Gandarela Mountain Range represents an ecological corridor area that has unquestionable hydric, paleontological and archaeological richness, as well as of flora and fauna. If it wasn’t so, the region wouldn’t appear in an area of permanent preservation in accordance to the environmental legislation, as being highly relevant to the economic ecological zone division and a main region on the documents pertaining to the State Institute for the Minas Gerais forests.
The technical proposal by the Instituto Chico Mendes de Conservação da Biodiversidade(ICMBio), dated September 2010, presents several biological, geological, hydrological, geomorphological, speleological, paleontological and historic-cultural attributes that justify the proposal to create the Serra do Gandarela National Park, located 50 Km from Belo Horizonte, in Minas Gerais state, Brazil.
Vale S.A. is the second largest mining corporation in the world and Brazil’s biggest and most controversial private company. To the point that past April, the 1st ‘Hit by Vale’ International Meeting was held in Rio de Janeiro this year. Among the many cases in which communities point the finger at Vale for environmental damage, is that of Project Apolo, an iron mining enterprise in a mountain range that environmentalists demand must be preserved. According to Santa Bárbara Environmental Group's blog [PT]:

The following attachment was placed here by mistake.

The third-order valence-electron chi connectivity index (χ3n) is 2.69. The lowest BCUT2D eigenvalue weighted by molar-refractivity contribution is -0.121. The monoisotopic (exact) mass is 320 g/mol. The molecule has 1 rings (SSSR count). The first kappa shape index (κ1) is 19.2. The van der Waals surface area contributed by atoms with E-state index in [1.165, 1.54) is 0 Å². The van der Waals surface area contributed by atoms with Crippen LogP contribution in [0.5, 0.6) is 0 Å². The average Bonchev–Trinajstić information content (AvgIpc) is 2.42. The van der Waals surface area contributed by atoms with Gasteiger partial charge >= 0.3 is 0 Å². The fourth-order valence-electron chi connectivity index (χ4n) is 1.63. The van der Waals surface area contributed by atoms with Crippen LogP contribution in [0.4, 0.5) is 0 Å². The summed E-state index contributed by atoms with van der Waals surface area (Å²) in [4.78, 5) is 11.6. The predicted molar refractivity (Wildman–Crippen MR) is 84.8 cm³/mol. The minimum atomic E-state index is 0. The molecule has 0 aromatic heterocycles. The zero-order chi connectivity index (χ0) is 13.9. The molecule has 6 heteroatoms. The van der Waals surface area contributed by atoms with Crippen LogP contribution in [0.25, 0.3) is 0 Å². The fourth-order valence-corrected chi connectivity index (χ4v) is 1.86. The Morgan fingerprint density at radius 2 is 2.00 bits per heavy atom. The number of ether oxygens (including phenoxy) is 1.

Vale extracts iron from Gandarela. In 2008 its productive ability grew with the purchase of the Apolo Mine, increasing the iron mining reserves of the state’s so called ferriferous quadrilateral, in nearly 1 billion tons. Vale’s plan is to unite Apolo’s potential with Gandarela’s Project resources. With Apolo’s purchase, Gandarela resources will grow from 4 billion to 5 billion tons of iron ore. Apolo Project consisted in opening a mine with productive capacity for 24 million tons of iron ore per year, and building a plant to make use of raw materials in the districts of Caeté and Santa Bárbara, in the state’s central region.